Alas, at this critical juncture, no one is seriously talking change. Most eyes will be focused on the Opposition New Democratic Party as the âgovernment in waitingâ. We have not heard about the partyâs policy on the implementation of the Constitutional Bill. Is it not time that term limits be introduced for the office of Prime Minister? Why has there not been a creative initiative for a rotation of leadership in the political parties? We have heard about dismantling NESDEC, but what will be the new entity to replace this body? Another issue to be addressed is the need for an Independent Upper House or Senate to civilize the debate in parliament. Are we going to put lipstick on a pig? We need to re-balance the power shared by the judiciary, the executive and the legislature. Is there a road map by the Opposition on the regional front to deal with LIAT, OECS Union, CSME and the CCJ? It is more questions than answers.
If the period of 2015-2020 is met by politicians who are unwilling to think big, change the way of doing things and seriously challenge the status quo, then a change of government will continue to be a cosmetic exercise with an afterthought for some good projects as we motor along some unknown path.
It has troubled me for quite a long time that, apart from Prime Minister Dr Gonsalves, no other politician has seriously written a paper, a presentation, a thesis or critical analysis on our present structural path. I could be wrong, but I have not seen anyone offering a thesis for a new way forward that Joe Public can scrutinize, share in the debate and contribute to new policy. The ULP government beyond Dr Gonsalves has island scholars in their midst and the NDP boasts professionals of substance over style. Moreover, unlike Trinidad, Barbados, Jamaica, St Lucia etc where political parties have weekly lectures on matters relating to timely issues and to challenge their membership, St Vincent and the Grenadines is defunct of such maturity. The mere letter or opinion in the newspaper for the record is in short supply by the men and women entrusted with leadership in this country.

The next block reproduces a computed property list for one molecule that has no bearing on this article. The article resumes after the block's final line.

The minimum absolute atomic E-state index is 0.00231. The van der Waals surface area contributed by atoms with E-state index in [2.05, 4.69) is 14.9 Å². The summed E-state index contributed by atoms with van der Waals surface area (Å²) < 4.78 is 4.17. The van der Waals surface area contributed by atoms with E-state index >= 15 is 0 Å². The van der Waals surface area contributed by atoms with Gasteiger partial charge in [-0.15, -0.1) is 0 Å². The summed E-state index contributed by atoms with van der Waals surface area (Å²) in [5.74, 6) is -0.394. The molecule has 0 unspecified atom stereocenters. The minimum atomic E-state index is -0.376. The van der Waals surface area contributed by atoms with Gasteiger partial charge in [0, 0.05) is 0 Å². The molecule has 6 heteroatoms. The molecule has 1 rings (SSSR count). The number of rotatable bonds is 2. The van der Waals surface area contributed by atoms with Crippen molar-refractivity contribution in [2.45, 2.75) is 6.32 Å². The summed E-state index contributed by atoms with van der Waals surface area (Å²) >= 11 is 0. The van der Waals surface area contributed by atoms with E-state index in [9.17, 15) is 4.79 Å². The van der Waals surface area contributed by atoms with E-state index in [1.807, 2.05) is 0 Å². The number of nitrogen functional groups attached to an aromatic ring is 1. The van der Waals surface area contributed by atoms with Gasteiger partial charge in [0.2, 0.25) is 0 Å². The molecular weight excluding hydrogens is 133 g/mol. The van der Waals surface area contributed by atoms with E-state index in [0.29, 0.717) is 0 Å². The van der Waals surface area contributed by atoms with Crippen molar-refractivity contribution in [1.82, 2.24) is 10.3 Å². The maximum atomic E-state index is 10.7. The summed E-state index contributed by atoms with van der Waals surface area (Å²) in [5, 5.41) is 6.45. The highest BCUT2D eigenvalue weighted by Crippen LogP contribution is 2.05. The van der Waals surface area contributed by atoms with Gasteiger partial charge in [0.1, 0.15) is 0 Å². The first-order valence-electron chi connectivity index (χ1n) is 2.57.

Our FM politics of radio talk show with a âcut you offâ button is not the place for serious political discourse. It should not be the last stop for political information. It is laughable that newspapers are now getting their news by listening to radio talk shows. If you listen to these programs, the issues and callers are the same almost every day, unless the weather springs a sudden surprise. But, this is where our politicians take their cues. Is it so difficult to periodically consult the nursesâ association, the Chamber of Industry, student unions and other formal and informal bodies across society? Do we always have to wait for the crisis to take place in order to begin negotiation and dialogue?
Sighs! Plain Talkâs assessment that the political parties have replaced civil society as the forum for discussion and organization is an accurate one. At best, the parties are not structurally feasible to lead any meaningful national debate. Where is the ULP youth arm? What are normally the agenda items of the party groups on both sides? Are the solutions to agriculture and tourism development limited to party stalwarts? So, the question remains: âChange? Yes! But whatâs in a name?â